At the Blythe House object store in west London, over 50 colleagues are working hard to study, record, digitise, pack and transport over 300,000 incredible items from the Science Museum Group Collection to their new home at the National Collections Centre in Wiltshire.
As a conservator on this project, my colleague Kay and I work alongside other members of the team to prepare thousands of objects for their move to the National Collections Centre in Wiltshire.
Unlike other colleagues in the conservation team we are not conserving objects for display, but rather stabilising them for movement. So our conservation work is often hidden, but just as important.
We usually work with objects for one of two reasons. Either because the objects are flagged to us by the Hazards team as being potentially hazardous and requiring treating to make them safe to be transported, or because they are structurally unstable and need conservation before they can be moved.
The Hazards and Inventory teams are the first to study the objects for this project. Since they started last year, the teams have studied over 100,000 objects, which is incredible. The record for each object is updated in our database (some of this information can be seen in the object pages from our online collection).
From this information we create a list of items that have been flagged and need looking at in more depth. We visually assess each object, deciding which treatment would be best for the object or if instead it could be carefully packed and safely transported instead.
For example the tape on the metal record canisters (above) required stabilisation, whereas the microscope case, though broken can be safely packed.
As conservators for the project, we have adopted a minimal intervention approach. This means we are carrying out enough treatment so the objects are stable for the move to their new home at the National Collections Centre.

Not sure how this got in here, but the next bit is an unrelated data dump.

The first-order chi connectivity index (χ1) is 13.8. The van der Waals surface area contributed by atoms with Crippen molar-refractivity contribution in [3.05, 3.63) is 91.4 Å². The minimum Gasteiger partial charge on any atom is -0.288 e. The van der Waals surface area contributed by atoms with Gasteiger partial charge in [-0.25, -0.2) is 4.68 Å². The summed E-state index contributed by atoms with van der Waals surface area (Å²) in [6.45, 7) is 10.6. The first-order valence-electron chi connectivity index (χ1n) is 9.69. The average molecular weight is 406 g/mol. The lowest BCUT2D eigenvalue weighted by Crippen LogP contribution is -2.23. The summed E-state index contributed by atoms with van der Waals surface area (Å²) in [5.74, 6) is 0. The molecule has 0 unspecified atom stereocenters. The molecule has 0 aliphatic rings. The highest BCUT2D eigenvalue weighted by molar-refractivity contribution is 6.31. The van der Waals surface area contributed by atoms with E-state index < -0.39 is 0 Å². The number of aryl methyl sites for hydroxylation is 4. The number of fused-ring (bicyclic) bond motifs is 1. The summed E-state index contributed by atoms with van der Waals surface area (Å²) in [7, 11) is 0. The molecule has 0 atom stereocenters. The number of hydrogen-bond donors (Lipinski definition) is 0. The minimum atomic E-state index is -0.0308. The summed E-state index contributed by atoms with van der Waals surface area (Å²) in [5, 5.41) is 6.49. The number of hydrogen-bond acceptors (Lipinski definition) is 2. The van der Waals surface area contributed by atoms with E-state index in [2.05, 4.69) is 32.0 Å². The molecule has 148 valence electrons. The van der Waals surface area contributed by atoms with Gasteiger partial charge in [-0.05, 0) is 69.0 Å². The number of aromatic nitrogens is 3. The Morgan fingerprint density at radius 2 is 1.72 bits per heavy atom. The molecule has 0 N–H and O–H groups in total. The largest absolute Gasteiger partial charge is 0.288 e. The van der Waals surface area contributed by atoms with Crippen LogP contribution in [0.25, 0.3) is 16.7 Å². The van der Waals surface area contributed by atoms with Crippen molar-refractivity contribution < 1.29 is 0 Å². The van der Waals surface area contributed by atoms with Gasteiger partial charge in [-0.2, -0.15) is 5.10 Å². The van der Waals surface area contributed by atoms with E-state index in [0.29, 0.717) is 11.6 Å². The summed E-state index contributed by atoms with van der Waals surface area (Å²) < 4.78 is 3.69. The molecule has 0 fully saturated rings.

Usually this means we improve the condition of the object through consolidation or repair, but we do not make them ‘display ready’. These items will often still look different from the bright and shiny objects you are used to seeing in museum display cases (you can see examples of conservation work for objects going on display here).
Once the conservation work has been carried out, these objects are returned to their shelf to wait for the packing team to carefully package them.
In some cases, objects that are especially fragile will be packed by the conservation team, using specialist mounts or materials to ensure they arrive safely at their new home. This may mean packing potentially hazardous material into specially designed crates or boxes, protecting objects from changes in temperature or humidity, or creating custom mounts to reduce vibration.
So far this project has given us the opportunity to interact with objects from across the Science Museum Group Collection and it is fantastic to work with such a broad and diverse collection, helping prepare for the move to its new home.
We’ve shared more of our work on Twitter. Click below to find out more.